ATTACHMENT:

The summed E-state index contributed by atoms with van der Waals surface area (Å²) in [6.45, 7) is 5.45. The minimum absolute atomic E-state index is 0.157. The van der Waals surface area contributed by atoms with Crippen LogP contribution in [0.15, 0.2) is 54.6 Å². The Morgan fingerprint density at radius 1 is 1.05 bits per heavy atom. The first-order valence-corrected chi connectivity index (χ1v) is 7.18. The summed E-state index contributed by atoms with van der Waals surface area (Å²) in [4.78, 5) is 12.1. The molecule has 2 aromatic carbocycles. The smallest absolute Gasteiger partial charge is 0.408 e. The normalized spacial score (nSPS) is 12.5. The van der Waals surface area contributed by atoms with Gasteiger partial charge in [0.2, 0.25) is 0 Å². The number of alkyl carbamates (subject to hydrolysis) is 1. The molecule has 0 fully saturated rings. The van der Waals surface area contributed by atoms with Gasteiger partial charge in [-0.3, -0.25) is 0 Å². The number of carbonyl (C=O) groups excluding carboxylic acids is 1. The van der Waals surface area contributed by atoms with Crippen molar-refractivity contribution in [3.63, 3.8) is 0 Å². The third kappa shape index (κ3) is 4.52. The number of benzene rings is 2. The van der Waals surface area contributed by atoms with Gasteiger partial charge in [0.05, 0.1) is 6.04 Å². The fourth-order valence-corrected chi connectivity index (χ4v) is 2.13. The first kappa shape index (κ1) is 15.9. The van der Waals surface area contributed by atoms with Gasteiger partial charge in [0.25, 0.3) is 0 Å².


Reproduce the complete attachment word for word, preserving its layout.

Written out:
The summed E-state index contributed by atoms with van der Waals surface area (Å²) in [6.45, 7) is 5.45. The minimum absolute atomic E-state index is 0.157. The van der Waals surface area contributed by atoms with Crippen LogP contribution in [0.15, 0.2) is 54.6 Å². The Morgan fingerprint density at radius 1 is 1.05 bits per heavy atom. The first-order valence-corrected chi connectivity index (χ1v) is 7.18. The summed E-state index contributed by atoms with van der Waals surface area (Å²) in [4.78, 5) is 12.1. The molecule has 2 aromatic carbocycles. The smallest absolute Gasteiger partial charge is 0.408 e. The normalized spacial score (nSPS) is 12.5. The van der Waals surface area contributed by atoms with Gasteiger partial charge in [0.2, 0.25) is 0 Å². The number of alkyl carbamates (subject to hydrolysis) is 1. The molecule has 0 fully saturated rings. The van der Waals surface area contributed by atoms with Gasteiger partial charge in [-0.3, -0.25) is 0 Å². The number of carbonyl (C=O) groups excluding carboxylic acids is 1. The van der Waals surface area contributed by atoms with Crippen molar-refractivity contribution in [3.63, 3.8) is 0 Å². The third kappa shape index (κ3) is 4.52. The number of benzene rings is 2. The van der Waals surface area contributed by atoms with Gasteiger partial charge in [0.05, 0.1) is 6.04 Å². The fourth-order valence-corrected chi connectivity index (χ4v) is 2.13. The first kappa shape index (κ1) is 15.9. The van der Waals surface area contributed by atoms with Gasteiger partial charge in [0.25, 0.3) is 0 Å².